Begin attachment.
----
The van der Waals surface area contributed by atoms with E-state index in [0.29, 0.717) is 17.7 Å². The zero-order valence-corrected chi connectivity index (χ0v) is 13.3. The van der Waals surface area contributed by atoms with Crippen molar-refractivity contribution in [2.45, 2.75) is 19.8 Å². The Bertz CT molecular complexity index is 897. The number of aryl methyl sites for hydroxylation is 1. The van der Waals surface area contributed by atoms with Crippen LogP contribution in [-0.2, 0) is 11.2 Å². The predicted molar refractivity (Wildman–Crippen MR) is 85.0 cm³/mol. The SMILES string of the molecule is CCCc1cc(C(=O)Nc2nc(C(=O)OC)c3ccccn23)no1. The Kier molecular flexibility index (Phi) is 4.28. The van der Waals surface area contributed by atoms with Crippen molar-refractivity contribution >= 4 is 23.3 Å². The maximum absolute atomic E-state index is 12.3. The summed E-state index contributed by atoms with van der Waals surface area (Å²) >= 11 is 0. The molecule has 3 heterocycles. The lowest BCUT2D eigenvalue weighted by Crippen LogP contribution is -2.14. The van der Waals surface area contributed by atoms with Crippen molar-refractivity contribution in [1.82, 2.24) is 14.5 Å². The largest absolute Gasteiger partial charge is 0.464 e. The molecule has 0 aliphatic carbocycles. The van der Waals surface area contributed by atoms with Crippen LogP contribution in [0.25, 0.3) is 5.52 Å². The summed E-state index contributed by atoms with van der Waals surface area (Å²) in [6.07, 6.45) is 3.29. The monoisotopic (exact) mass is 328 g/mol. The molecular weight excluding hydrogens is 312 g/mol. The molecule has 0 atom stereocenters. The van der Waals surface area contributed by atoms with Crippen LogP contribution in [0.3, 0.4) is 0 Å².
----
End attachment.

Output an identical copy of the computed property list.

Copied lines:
The van der Waals surface area contributed by atoms with E-state index in [0.29, 0.717) is 17.7 Å². The zero-order valence-corrected chi connectivity index (χ0v) is 13.3. The van der Waals surface area contributed by atoms with Crippen molar-refractivity contribution in [2.45, 2.75) is 19.8 Å². The Bertz CT molecular complexity index is 897. The number of aryl methyl sites for hydroxylation is 1. The van der Waals surface area contributed by atoms with Crippen LogP contribution in [-0.2, 0) is 11.2 Å². The predicted molar refractivity (Wildman–Crippen MR) is 85.0 cm³/mol. The SMILES string of the molecule is CCCc1cc(C(=O)Nc2nc(C(=O)OC)c3ccccn23)no1. The Kier molecular flexibility index (Phi) is 4.28. The van der Waals surface area contributed by atoms with Crippen molar-refractivity contribution >= 4 is 23.3 Å². The maximum absolute atomic E-state index is 12.3. The summed E-state index contributed by atoms with van der Waals surface area (Å²) >= 11 is 0. The molecule has 3 heterocycles. The lowest BCUT2D eigenvalue weighted by Crippen LogP contribution is -2.14. The van der Waals surface area contributed by atoms with Crippen molar-refractivity contribution in [1.82, 2.24) is 14.5 Å². The largest absolute Gasteiger partial charge is 0.464 e. The molecule has 0 aliphatic carbocycles. The van der Waals surface area contributed by atoms with Crippen LogP contribution in [0.25, 0.3) is 5.52 Å². The summed E-state index contributed by atoms with van der Waals surface area (Å²) in [6.07, 6.45) is 3.29. The monoisotopic (exact) mass is 328 g/mol. The molecular weight excluding hydrogens is 312 g/mol. The molecule has 0 atom stereocenters. The van der Waals surface area contributed by atoms with Crippen LogP contribution in [0.3, 0.4) is 0 Å².